Tuesday, March 31, 2009

New HIV Prevention Drug Could Be Produced in Owensboro

Within a decade, Owensboro could be the production center for a drug that could effectively eliminate the spread of HIV and AIDS worldwide -- if clinical trials are successful.

Kenneth Palmer, a researcher at the University of Louisville and the Owensboro Cancer Research Program, is the senior author of a study published Monday by the National Academy of Sciences about how the HIV inhibitor can be produced cheaply in plants.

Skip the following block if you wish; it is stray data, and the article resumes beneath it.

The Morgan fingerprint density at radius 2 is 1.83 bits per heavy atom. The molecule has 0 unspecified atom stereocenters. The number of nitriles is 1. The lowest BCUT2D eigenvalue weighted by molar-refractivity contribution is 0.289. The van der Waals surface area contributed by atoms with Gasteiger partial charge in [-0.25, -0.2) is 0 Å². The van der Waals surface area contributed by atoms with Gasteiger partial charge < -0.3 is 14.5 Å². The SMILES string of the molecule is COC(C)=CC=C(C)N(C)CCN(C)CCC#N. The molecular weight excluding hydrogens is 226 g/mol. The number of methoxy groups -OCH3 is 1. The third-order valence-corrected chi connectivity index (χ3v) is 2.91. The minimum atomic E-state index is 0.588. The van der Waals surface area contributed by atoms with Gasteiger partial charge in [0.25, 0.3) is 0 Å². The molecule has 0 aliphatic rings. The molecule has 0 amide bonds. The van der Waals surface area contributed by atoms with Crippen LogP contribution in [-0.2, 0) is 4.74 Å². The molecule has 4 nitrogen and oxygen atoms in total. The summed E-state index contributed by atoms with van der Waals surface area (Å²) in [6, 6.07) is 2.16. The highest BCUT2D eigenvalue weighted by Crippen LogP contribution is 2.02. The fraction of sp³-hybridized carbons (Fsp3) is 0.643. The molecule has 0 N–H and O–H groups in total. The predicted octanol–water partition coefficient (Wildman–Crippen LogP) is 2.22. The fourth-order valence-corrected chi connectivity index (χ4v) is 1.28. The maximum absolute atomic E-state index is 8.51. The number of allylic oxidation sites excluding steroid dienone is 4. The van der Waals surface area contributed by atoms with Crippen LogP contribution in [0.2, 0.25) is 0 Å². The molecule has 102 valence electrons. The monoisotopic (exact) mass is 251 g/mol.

Plans call for the drug -- if it eventually wins approval from the Food and Drug Administration -- to be grown in a form of tobacco plants patented by Kentucky BioProcessing in Owensboro and produced by KBP.

Palmer said Monday that the product, which uses the protein griffithsin, is believed to prevent the spread of HIV during sex.

Palmer said the idea is to keep the price of each dose of the product at roughly the same price as a condom. He predicted that sales could eventually equal those of condoms.

Hugh Haydon, chairman of Kentucky BioProcessing, said the company will have to go through the regulatory process to gain approval to grow the plants with the drug in fields rather than greenhouses.  If all goes well, he said, all three phases of clinical trials could be completed in five to six years.

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